Possible Changes in the World of Family Law
Change is rife in the world of family law in the wake of potential amendments to the Family Law Act 1975 and pending restructures to the Court system.
The Australian Law Reform Commission (ALRC) has made a number of recommendations in different areas of family law, which seem to have the common purpose of establishing a more prescriptive system with less “grey areas”. Final recommendations are due to be submitted by the ALRC by 31 March 2019. Some of the recommendations made so far include the following:
There has been a push to include specific provisions in the Family Law Act to make it clearer when a Court may vary, revive or discharge parenting orders.
Historically, there has been some uncertainty in this area as it has been governed by the rather broad principle in the case of Rice v Asplud (1979), which says that there needs to be a “significant change in circumstances” to warrant such variation, revival or discharge.
There may be a requirement to take into account the effect of family violence on contributions made throughout a relationship. In the past, this has only been allowed in extreme circumstances, however the need to negate the imbalance of power caused by family violence is now being recognised.
It is anticipated that the challenge will lie in balancing the need to protect victims of family violence from being “re-traumatised” whilst going through the family law process, against ensuring that they are able to participate fully in that process to achieve the fairest outcome possible in terms of a property settlement.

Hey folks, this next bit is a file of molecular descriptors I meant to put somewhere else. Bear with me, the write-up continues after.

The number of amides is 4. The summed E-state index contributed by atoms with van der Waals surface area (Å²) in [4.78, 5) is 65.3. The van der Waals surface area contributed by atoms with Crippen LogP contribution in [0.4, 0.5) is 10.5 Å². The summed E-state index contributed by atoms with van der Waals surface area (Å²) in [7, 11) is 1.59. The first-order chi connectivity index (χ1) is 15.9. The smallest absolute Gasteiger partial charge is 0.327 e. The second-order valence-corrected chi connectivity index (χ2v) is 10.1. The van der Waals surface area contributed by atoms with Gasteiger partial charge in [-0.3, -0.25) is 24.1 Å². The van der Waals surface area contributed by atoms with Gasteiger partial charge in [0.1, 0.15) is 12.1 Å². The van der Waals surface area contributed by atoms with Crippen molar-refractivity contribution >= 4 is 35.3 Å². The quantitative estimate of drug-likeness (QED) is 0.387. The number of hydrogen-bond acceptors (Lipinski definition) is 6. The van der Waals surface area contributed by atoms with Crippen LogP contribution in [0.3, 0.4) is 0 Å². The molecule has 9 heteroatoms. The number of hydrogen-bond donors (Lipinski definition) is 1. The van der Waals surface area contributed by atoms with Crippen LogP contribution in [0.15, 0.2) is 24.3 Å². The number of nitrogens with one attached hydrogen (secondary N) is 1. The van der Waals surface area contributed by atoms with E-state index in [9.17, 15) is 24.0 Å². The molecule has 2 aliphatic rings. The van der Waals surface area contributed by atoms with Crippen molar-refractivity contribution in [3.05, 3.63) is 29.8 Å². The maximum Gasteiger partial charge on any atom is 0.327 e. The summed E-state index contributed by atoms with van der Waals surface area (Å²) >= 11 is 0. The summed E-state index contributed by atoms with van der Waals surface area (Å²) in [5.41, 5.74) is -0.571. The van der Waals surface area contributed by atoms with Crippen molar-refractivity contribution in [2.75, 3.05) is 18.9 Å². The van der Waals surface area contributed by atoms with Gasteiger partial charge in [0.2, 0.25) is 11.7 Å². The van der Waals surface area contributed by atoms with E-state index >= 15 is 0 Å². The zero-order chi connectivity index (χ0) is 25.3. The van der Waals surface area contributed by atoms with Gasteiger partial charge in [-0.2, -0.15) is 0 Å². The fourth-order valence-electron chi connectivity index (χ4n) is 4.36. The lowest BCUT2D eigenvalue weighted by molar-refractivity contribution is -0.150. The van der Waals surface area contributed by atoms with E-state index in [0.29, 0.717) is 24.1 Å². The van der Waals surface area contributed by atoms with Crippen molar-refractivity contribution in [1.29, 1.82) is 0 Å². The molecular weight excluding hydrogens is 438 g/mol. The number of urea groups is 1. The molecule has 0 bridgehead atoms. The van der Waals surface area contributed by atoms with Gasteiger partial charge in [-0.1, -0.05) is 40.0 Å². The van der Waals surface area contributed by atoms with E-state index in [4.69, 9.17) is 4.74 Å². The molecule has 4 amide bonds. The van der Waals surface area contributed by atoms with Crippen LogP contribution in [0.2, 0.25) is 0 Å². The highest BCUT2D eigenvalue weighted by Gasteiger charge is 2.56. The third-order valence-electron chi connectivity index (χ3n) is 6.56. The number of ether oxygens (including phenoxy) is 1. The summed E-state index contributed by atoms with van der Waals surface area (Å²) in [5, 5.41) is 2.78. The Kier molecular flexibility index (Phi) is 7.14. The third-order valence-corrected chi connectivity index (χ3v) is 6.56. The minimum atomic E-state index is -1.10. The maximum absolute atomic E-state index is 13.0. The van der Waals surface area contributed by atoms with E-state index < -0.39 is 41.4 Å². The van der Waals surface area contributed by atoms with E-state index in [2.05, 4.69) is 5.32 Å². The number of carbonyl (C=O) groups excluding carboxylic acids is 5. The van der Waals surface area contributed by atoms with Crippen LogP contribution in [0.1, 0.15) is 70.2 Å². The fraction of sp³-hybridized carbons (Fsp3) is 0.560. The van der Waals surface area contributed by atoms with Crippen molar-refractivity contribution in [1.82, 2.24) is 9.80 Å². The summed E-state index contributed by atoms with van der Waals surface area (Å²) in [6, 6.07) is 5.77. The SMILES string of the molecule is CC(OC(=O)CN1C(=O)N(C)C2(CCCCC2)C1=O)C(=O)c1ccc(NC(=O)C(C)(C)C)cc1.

It has been suggested that amendments be made to the Family Law Act to increase certainty as to when Financial Agreements are binding; broaden the scope to be able to set Financial Agreements aside; and introduce the ability to make Court- approved Financial Agreements.
If adopted, this will be welcome change as this is an area that has been notoriously vague in the past.
Understandably, it may seem overwhelming for people trying to navigate the Family Law system during this transition phase on top of dealing with the challenges that come with going through a separation. If you find yourself in this situation, or generally require assistance with your Family Law needs, the Family Law team at McLaughlins Lawyers are here to guide you through the process.
Author: Shona Sahay
Director: Sophie Pearson
Date: 21 January 2019